►►NSA announces ‘hiring blitz’. The National Security Agency, America’s largest cryptologic intelligence agency, has announced its intention to hire as many as 3,000 people over the next two years, many of them cybersecurity experts. In fact, NSA recruiters even took a trip to Las Vegas in the last few weeks to look for potential hires at DefCon, a high-profile hacker conference there.

News you may have missed #0062

  • Hacking, Lock-Picking, Booze and Bacon. Excellent illustrated review of some of the highlights of DefCon 17, the world’s largest hacking convention, which took place in Las Vegas, Nevada.
  • Were NC terror suspect’s stories an exaggeration? There are more doubts over the genuineness of the Afghan exploits of Daniel Boyd, who was recently arrested along with seven others in North Carolina on domestic terrorism charges.
  • Ex-DHS boss comes out in support of controversial NSA project. Michael Chertoff, who directed the US Department of Homeland Security under the Bush Administration, has come out in support of EINSTEIN 3, a rumored joint project between the NSA and US telecommunication service providers, which requires the latter to route government data carried through their networks to the NSA, via secret rooms installed in exchange sites. Critics have condemned the project as “antithetical to basic civil liberties and privacy protections” in the United States.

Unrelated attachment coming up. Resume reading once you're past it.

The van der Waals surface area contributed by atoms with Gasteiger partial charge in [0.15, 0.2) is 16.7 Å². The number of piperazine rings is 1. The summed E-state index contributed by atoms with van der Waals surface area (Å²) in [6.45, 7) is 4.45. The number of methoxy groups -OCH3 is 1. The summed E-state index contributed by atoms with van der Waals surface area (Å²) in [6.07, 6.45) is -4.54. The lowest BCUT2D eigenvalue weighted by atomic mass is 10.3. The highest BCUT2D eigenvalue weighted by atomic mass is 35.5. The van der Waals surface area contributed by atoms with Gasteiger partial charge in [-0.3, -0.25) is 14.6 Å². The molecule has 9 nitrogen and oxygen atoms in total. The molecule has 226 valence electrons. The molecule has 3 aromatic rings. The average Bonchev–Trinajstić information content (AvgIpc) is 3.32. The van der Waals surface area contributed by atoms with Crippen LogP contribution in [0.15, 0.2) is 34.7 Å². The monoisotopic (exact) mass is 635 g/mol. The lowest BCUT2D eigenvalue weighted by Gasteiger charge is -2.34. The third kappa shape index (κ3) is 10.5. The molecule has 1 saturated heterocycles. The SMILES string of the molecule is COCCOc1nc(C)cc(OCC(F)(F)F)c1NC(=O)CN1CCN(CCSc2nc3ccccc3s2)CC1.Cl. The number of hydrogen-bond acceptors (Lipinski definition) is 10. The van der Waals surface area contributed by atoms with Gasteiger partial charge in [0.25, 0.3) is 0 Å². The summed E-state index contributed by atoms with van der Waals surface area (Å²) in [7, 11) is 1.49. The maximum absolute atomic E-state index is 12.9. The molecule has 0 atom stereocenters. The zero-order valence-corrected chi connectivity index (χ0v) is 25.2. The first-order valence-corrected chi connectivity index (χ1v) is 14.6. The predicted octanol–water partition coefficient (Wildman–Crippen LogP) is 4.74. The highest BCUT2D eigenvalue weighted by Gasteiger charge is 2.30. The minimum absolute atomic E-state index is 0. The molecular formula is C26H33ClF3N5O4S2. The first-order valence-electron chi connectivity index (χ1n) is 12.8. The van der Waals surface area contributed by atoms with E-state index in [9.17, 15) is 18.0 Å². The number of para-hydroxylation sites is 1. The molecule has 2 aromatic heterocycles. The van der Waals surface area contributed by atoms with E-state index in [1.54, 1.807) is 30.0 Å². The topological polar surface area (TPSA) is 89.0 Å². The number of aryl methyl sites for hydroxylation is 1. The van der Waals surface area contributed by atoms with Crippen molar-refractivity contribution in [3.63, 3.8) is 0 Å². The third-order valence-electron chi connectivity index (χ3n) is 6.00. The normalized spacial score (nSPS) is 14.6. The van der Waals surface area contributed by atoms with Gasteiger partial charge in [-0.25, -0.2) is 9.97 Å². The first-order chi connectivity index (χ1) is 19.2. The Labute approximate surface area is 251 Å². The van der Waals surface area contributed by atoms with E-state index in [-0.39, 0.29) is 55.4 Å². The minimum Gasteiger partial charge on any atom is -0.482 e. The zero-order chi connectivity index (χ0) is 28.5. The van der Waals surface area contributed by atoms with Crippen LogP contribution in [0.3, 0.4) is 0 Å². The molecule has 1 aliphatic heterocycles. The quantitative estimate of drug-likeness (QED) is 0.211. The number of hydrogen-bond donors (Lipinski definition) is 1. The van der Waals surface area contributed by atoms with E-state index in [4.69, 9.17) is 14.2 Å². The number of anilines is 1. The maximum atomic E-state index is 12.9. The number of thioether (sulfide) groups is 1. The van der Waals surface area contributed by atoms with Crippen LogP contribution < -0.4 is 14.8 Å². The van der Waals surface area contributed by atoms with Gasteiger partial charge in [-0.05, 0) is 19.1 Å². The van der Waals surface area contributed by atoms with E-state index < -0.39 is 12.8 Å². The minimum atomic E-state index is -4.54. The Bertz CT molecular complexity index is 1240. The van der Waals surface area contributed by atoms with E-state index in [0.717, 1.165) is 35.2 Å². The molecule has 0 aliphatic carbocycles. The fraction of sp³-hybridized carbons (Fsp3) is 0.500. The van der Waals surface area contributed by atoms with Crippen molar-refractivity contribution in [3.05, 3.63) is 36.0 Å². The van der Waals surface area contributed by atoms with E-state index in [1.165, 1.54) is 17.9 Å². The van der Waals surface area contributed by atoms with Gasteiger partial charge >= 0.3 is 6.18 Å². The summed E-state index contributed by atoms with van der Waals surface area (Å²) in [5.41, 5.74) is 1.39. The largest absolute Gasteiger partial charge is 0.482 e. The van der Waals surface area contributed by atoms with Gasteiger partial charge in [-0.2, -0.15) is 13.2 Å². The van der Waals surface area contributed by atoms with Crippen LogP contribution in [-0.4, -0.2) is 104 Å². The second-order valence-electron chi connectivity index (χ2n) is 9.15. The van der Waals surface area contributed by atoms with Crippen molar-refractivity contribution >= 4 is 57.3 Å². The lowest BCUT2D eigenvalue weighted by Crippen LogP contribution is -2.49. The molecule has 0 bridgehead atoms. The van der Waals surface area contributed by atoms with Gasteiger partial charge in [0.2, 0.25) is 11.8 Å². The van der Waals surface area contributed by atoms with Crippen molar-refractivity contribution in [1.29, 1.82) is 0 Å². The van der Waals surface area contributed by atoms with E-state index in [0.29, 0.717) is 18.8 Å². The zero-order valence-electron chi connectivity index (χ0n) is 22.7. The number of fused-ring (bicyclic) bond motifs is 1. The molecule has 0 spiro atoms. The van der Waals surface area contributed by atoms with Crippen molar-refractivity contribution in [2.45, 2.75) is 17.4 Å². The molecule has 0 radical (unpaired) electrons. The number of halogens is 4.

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News you may have missed #0061

  • Finland police identify body of WWII Soviet spy. Police believe a body found near Kouvola, Finland, to be the World War II remnants of a Soviet spy. The man apparently parachuted to his death. The body will be offered to the Russian Embassy for repatriation –an offer that is expected to be refused.
  • Hacker conferences attract spies, thieves. Interesting account of Defcon conference anecdotes by CNET correspondent Elinor Mills, who has been attending Defcon since 1995.
  • Interesting interview with lawyer behind CIA lawsuit. McClatchy news agency has published a rare interview with Brian Leighton, the lawyer representing retired Drug Enforcement Agency (DEA) officer Richard A. Horn, who in 1994 claimed that CIA agents illegally wiretapped his conversations while he was stationed in Burma.